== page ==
When creating a brochure, you should not be guided primarily by traditional schemes – for example, foreword, company history, product range, contact data. This structure is familiar to most readers, but does not necessarily correspond to their interests and needs.
It is better to derive the order of the individual chapters from the type and aim of the brochure.
Here are some considerations:
Experience shows: The more specific a brochure designing is – such as product brochures – the sooner it is read intensively and from the first to the last chapter. The reader has a linear approach because he knows that he will only get the most benefit and the most information for himself if he devotes himself intensively to the brochure.
This means for you: Take the customer’s perspective and consider: What interests the customer most? What’s the first thing he wants to know? Which information is less important?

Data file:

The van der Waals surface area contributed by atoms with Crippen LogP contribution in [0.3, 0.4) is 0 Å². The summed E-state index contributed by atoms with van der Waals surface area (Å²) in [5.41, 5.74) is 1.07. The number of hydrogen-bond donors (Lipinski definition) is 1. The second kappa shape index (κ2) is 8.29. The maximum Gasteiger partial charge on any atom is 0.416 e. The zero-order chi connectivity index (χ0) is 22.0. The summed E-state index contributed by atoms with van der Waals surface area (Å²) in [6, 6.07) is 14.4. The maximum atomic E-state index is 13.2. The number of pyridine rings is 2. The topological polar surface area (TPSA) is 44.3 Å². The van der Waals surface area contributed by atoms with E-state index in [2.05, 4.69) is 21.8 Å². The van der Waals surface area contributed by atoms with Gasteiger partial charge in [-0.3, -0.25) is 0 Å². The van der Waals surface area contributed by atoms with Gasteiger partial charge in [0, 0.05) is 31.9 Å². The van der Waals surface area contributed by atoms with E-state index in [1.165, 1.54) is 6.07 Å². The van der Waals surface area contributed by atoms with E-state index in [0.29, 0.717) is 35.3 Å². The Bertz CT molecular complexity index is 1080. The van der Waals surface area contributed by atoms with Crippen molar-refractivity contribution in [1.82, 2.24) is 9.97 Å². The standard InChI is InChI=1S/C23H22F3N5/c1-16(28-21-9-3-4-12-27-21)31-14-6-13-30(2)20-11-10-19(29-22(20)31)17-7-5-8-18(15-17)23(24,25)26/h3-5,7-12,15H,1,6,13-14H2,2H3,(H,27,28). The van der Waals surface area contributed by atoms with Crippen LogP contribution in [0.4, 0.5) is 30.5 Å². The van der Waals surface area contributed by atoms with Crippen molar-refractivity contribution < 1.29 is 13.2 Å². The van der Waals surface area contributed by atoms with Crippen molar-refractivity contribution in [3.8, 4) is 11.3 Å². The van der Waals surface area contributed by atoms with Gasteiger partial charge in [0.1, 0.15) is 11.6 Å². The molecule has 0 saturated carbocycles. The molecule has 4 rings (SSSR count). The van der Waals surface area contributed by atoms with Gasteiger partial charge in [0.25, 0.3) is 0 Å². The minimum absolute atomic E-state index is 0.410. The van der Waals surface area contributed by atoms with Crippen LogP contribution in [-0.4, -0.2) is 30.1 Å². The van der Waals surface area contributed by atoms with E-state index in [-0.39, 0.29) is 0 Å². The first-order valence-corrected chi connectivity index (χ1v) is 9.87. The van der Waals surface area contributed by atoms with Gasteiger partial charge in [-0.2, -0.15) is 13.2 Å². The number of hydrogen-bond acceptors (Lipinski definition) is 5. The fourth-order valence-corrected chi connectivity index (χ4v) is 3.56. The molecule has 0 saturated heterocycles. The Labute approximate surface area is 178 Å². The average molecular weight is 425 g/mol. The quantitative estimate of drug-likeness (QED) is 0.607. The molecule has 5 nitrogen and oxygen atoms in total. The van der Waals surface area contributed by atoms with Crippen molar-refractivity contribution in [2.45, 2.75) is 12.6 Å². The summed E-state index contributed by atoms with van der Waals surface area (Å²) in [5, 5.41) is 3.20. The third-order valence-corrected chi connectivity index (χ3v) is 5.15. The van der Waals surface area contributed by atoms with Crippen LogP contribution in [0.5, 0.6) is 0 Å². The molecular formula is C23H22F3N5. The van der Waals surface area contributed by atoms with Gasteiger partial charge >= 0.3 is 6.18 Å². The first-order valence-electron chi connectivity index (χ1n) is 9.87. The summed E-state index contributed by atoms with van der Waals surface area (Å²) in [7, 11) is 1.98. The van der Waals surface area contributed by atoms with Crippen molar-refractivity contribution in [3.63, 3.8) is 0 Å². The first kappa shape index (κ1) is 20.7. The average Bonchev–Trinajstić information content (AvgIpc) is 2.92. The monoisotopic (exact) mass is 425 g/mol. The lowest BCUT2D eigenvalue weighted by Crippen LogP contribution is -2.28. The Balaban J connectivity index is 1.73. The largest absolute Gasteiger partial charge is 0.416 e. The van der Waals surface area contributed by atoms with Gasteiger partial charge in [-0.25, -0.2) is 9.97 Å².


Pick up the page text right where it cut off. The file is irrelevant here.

When defining the chapter order, you can orientate yourself here on the order of customer questions, as they occur, for example, in sales talks. Write down these questions, put them in a logical order and arrange your brochure chapters designing according to this “question funnel”.
The situation is somewhat different for general brochures such as image or company brochures design. These are usually not read linearly from front to back, but are first scrolled through randomly and scanned for interesting images and headlines.
This means for you: You do not necessarily have to design the brochure in a logical, sequential order. The individual chapters do not have to build on each other, but stand for themselves. Consequently, they are round and complete in themselves and – if possible – do not refer to previous pages, because you must not assume that the reader knows the front chapters.
There are no rigid guidelines for the structure of brochures. It is best to put yourself in the perspective of your potential customers and try to reflect their reading behaviour and sequence of questions in the design of the brochure.
The American copywriter Casey Demchak recommends the following structure for general business product brochure designing: